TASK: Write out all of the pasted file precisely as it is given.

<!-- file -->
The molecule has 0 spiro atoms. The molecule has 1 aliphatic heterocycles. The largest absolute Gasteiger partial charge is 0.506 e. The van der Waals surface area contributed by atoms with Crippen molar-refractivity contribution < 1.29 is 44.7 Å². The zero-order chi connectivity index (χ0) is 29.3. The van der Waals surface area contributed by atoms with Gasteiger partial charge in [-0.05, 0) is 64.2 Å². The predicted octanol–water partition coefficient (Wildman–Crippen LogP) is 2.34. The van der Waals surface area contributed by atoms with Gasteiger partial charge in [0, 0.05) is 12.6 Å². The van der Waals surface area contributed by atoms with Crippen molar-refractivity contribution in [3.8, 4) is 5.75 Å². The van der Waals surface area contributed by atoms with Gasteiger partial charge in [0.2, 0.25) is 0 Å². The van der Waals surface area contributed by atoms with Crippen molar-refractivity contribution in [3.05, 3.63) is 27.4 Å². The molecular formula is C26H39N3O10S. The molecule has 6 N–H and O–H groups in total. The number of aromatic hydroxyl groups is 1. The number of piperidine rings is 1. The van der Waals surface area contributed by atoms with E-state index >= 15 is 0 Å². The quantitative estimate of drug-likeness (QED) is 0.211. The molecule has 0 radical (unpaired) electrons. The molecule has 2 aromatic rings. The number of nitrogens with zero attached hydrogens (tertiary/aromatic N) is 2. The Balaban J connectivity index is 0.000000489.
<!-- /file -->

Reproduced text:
The molecule has 0 spiro atoms. The molecule has 1 aliphatic heterocycles. The largest absolute Gasteiger partial charge is 0.506 e. The van der Waals surface area contributed by atoms with Crippen molar-refractivity contribution < 1.29 is 44.7 Å². The zero-order chi connectivity index (χ0) is 29.3. The van der Waals surface area contributed by atoms with Gasteiger partial charge in [-0.05, 0) is 64.2 Å². The predicted octanol–water partition coefficient (Wildman–Crippen LogP) is 2.34. The van der Waals surface area contributed by atoms with Gasteiger partial charge in [0, 0.05) is 12.6 Å². The van der Waals surface area contributed by atoms with Crippen molar-refractivity contribution in [3.8, 4) is 5.75 Å². The van der Waals surface area contributed by atoms with Gasteiger partial charge in [0.2, 0.25) is 0 Å². The van der Waals surface area contributed by atoms with Crippen molar-refractivity contribution in [3.05, 3.63) is 27.4 Å². The molecular formula is C26H39N3O10S. The molecule has 6 N–H and O–H groups in total. The number of aromatic hydroxyl groups is 1. The number of piperidine rings is 1. The van der Waals surface area contributed by atoms with E-state index >= 15 is 0 Å². The quantitative estimate of drug-likeness (QED) is 0.211. The molecule has 0 radical (unpaired) electrons. The molecule has 2 aromatic rings. The number of nitrogens with zero attached hydrogens (tertiary/aromatic N) is 2. The Balaban J connectivity index is 0.000000489.